There are a couple of topics in all yarn arts that people fail to understand, get confused, or just flat refuse to follow. Copyright and trademark. Some people avoid the topics altogether. Or have misinformation. Exactly what is copyright? What is a trademark? What are the differences? How does either affect patterns that are being written? How does either affect translating or converting needle knit patterns to loom knit? How does either affect sharing patterns? What can be shared or how? Why are there so many questions regarding this topic?? Let’s start with the definitions of each. Then discuss how each affect loom knitting.
Copyright as defined by Dictionary.com
And neither copyright nor trademark is a patent. A patent is a completely different critter altogether. You cannot get a patent on a written pattern.
Can I share patterns?
When someone asks if they can share a pattern, my first thought is What is their definition of “share”? Social media has made the world a much smaller place. We are connected in ways our parents never dreamed could be possible. We have groups on these sites that bring like-minded people together to discuss, share, ask for help, etc., on various topics. Connecting with individuals who have the same interests as you has never been easier. And even if you do struggle to find groups, using a managed Instagram service like Nitreo, can help you to grow your account and to increase your followers, in the hopes that more people can see your profile and connect with you. It’s amazing what social media can do these days. As for loom knitting and other fiber related endeavors, we want to show off and share our creations. And people will inevitably ask for a pattern. Some quite rudely, unfortunately.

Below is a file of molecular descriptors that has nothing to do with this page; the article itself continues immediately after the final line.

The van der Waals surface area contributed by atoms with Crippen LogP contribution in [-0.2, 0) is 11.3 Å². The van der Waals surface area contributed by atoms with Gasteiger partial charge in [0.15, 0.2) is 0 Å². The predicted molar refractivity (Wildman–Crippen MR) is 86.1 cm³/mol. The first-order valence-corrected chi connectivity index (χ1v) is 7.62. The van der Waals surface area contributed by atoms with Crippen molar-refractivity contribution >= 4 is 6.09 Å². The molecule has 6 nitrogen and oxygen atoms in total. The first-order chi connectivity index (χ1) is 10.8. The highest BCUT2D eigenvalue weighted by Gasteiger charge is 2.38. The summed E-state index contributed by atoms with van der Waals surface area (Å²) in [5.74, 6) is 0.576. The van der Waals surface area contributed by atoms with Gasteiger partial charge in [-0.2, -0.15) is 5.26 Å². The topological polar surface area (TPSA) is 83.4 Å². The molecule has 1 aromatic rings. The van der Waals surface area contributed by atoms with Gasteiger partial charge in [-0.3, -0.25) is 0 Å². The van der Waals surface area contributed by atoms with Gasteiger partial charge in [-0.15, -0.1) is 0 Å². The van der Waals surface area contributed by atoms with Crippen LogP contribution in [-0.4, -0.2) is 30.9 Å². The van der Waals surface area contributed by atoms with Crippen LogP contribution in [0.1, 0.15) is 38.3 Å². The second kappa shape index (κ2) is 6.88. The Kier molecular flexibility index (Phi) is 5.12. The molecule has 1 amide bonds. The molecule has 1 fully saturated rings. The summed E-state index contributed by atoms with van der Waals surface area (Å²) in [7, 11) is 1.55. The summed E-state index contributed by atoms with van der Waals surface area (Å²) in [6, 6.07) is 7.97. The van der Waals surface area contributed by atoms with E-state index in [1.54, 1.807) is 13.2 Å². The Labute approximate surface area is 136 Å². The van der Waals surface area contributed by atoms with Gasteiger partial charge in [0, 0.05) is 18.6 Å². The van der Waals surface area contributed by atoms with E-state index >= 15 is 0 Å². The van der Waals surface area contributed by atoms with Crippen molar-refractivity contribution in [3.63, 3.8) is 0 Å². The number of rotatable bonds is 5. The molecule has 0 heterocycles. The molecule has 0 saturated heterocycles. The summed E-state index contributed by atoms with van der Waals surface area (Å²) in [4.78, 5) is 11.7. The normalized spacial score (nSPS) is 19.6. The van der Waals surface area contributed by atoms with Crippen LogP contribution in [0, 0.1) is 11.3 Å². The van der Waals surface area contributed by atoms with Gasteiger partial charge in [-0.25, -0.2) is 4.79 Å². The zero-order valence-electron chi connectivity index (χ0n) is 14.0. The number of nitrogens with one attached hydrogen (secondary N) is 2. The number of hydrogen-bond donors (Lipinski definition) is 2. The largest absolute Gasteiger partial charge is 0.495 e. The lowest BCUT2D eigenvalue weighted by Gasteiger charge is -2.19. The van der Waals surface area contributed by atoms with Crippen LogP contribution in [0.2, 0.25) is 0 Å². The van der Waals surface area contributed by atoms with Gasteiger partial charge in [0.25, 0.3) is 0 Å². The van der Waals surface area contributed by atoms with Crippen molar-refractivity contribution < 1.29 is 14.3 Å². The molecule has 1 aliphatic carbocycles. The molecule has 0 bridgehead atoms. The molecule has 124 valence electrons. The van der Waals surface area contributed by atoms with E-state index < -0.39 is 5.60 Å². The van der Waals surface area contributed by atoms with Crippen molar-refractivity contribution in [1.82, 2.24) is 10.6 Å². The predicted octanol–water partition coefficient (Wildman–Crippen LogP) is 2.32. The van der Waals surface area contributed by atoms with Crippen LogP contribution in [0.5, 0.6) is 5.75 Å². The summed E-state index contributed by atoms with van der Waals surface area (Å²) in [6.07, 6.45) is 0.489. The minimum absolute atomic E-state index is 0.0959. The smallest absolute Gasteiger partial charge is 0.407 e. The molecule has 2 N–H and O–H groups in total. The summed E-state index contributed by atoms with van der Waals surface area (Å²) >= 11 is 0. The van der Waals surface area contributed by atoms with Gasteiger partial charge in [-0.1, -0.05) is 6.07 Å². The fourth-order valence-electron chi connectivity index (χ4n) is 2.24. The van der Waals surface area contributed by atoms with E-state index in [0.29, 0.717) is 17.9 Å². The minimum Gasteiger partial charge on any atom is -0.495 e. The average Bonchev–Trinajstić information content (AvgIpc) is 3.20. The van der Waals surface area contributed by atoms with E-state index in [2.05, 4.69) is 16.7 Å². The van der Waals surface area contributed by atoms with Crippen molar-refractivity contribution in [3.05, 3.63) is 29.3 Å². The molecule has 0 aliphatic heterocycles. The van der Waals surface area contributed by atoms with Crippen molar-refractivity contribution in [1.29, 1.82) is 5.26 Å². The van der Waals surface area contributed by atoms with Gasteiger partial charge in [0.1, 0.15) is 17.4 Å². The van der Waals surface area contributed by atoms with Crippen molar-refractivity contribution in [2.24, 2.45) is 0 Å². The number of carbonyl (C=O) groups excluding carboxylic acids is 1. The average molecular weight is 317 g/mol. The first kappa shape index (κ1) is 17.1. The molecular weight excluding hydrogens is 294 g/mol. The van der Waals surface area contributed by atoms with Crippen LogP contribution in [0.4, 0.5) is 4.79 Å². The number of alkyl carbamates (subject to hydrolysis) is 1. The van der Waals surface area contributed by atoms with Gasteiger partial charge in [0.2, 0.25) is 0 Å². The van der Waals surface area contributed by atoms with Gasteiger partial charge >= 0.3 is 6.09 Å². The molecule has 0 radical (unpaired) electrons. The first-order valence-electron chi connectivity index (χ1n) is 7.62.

So can we share the pattern we used? Depends on the method of sharing. You can always share the link to the pattern if it is online. Share the name of the book or magazine it came from. You cannot share the written pattern itself. Even if it’s free. The other person must get that pattern in the same manner you did.
But the pattern is free so it’s ok to give and share the written copy, right?
No. Free patterns are also covered by copyright in the same manner as paid. Free patterns can always become paid patterns. It is still the intellectual property of the designer or publisher that obtained the copyright.
Can I copy patterns?
You are allowed to make copies of a pattern from a book or magazine that you own or off the internet for your own personal use. If copies are made to give away or sell, it is a violation of copyright unless you have permission from the designer/publisher. Even when giving a class on loom knitting, you cannot give out printed patterns unless you have permission. Or it’s your pattern.
You are not allowed to make copies from a book or magazine from the library. These types of books and magazine are not considered resource materials. Resource materials are the only thing you can make copies from in a library. Resource materials include encyclopedias and other books that cannot be checked out that are located in the resource section. If in doubt, ask the librarian. I have seen several people on social media tell others to just go to the library and make copies out of the pattern books. This is wrong and takes money out of the designers pockets.